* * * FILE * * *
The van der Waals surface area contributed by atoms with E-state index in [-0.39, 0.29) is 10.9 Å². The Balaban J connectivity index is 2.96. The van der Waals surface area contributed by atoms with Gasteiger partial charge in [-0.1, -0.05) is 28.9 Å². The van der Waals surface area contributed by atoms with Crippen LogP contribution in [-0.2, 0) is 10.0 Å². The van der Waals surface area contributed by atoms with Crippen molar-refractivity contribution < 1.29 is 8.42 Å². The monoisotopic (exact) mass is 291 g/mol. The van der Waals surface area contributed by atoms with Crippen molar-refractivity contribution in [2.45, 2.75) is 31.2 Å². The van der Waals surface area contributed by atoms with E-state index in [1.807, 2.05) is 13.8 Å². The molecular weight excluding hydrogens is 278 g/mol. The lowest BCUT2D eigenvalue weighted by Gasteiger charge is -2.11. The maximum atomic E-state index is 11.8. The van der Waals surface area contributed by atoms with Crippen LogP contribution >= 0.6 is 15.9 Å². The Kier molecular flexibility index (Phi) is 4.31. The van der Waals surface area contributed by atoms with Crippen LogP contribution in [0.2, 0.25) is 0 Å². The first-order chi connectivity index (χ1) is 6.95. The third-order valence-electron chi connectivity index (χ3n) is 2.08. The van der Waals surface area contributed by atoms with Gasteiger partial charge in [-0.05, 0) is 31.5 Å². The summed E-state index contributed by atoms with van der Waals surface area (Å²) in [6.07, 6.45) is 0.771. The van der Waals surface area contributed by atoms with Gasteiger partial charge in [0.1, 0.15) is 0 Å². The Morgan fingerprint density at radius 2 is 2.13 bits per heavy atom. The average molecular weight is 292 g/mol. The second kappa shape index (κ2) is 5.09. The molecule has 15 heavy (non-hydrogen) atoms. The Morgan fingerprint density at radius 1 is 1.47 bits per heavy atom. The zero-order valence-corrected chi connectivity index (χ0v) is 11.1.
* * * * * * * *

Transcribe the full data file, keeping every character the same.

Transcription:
The van der Waals surface area contributed by atoms with E-state index in [-0.39, 0.29) is 10.9 Å². The Balaban J connectivity index is 2.96. The van der Waals surface area contributed by atoms with Gasteiger partial charge in [-0.1, -0.05) is 28.9 Å². The van der Waals surface area contributed by atoms with Crippen LogP contribution in [-0.2, 0) is 10.0 Å². The van der Waals surface area contributed by atoms with Crippen molar-refractivity contribution < 1.29 is 8.42 Å². The monoisotopic (exact) mass is 291 g/mol. The van der Waals surface area contributed by atoms with Crippen molar-refractivity contribution in [2.45, 2.75) is 31.2 Å². The van der Waals surface area contributed by atoms with E-state index in [1.807, 2.05) is 13.8 Å². The molecular weight excluding hydrogens is 278 g/mol. The lowest BCUT2D eigenvalue weighted by Gasteiger charge is -2.11. The maximum atomic E-state index is 11.8. The van der Waals surface area contributed by atoms with Crippen LogP contribution >= 0.6 is 15.9 Å². The Kier molecular flexibility index (Phi) is 4.31. The van der Waals surface area contributed by atoms with Crippen LogP contribution in [0.2, 0.25) is 0 Å². The first-order chi connectivity index (χ1) is 6.95. The third-order valence-electron chi connectivity index (χ3n) is 2.08. The van der Waals surface area contributed by atoms with Gasteiger partial charge in [-0.05, 0) is 31.5 Å². The summed E-state index contributed by atoms with van der Waals surface area (Å²) in [6.07, 6.45) is 0.771. The van der Waals surface area contributed by atoms with Gasteiger partial charge in [0.1, 0.15) is 0 Å². The Morgan fingerprint density at radius 2 is 2.13 bits per heavy atom. The average molecular weight is 292 g/mol. The second kappa shape index (κ2) is 5.09. The molecule has 15 heavy (non-hydrogen) atoms. The Morgan fingerprint density at radius 1 is 1.47 bits per heavy atom. The zero-order valence-corrected chi connectivity index (χ0v) is 11.1.